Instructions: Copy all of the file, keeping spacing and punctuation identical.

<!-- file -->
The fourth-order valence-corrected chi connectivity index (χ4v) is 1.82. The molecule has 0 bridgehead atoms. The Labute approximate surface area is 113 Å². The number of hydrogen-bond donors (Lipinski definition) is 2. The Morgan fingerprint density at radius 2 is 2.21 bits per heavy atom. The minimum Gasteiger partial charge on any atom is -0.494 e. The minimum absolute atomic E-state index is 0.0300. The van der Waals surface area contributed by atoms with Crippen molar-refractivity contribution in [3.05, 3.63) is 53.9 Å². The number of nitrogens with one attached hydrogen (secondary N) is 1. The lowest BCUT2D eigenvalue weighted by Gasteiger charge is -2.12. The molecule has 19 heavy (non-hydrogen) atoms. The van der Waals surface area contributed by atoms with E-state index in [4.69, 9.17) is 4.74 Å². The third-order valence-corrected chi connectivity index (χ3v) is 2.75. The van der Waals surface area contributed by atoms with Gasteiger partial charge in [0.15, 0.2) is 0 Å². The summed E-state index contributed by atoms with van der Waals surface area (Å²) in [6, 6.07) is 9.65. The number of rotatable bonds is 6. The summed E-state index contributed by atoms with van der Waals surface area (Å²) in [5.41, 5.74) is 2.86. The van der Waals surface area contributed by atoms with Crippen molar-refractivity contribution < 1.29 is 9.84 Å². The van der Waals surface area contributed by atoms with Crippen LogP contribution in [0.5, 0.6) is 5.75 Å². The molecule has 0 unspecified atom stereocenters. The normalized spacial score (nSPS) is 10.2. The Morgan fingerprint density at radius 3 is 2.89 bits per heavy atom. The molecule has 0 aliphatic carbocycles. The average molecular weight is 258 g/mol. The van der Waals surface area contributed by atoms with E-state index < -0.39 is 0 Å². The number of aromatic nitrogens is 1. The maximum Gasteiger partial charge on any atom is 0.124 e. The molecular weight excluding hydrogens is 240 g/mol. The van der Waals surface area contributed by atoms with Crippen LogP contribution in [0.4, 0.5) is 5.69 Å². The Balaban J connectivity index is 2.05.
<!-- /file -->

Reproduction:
The fourth-order valence-corrected chi connectivity index (χ4v) is 1.82. The molecule has 0 bridgehead atoms. The Labute approximate surface area is 113 Å². The number of hydrogen-bond donors (Lipinski definition) is 2. The Morgan fingerprint density at radius 2 is 2.21 bits per heavy atom. The minimum Gasteiger partial charge on any atom is -0.494 e. The minimum absolute atomic E-state index is 0.0300. The van der Waals surface area contributed by atoms with Crippen molar-refractivity contribution in [3.05, 3.63) is 53.9 Å². The number of nitrogens with one attached hydrogen (secondary N) is 1. The lowest BCUT2D eigenvalue weighted by Gasteiger charge is -2.12. The molecule has 19 heavy (non-hydrogen) atoms. The van der Waals surface area contributed by atoms with E-state index in [4.69, 9.17) is 4.74 Å². The third-order valence-corrected chi connectivity index (χ3v) is 2.75. The van der Waals surface area contributed by atoms with Gasteiger partial charge in [0.15, 0.2) is 0 Å². The summed E-state index contributed by atoms with van der Waals surface area (Å²) in [6, 6.07) is 9.65. The number of rotatable bonds is 6. The summed E-state index contributed by atoms with van der Waals surface area (Å²) in [5.41, 5.74) is 2.86. The van der Waals surface area contributed by atoms with Crippen molar-refractivity contribution < 1.29 is 9.84 Å². The van der Waals surface area contributed by atoms with Crippen LogP contribution in [0.5, 0.6) is 5.75 Å². The molecule has 0 unspecified atom stereocenters. The normalized spacial score (nSPS) is 10.2. The Morgan fingerprint density at radius 3 is 2.89 bits per heavy atom. The molecule has 0 aliphatic carbocycles. The average molecular weight is 258 g/mol. The van der Waals surface area contributed by atoms with E-state index < -0.39 is 0 Å². The number of aromatic nitrogens is 1. The maximum Gasteiger partial charge on any atom is 0.124 e. The molecular weight excluding hydrogens is 240 g/mol. The van der Waals surface area contributed by atoms with Crippen LogP contribution in [0.4, 0.5) is 5.69 Å². The Balaban J connectivity index is 2.05.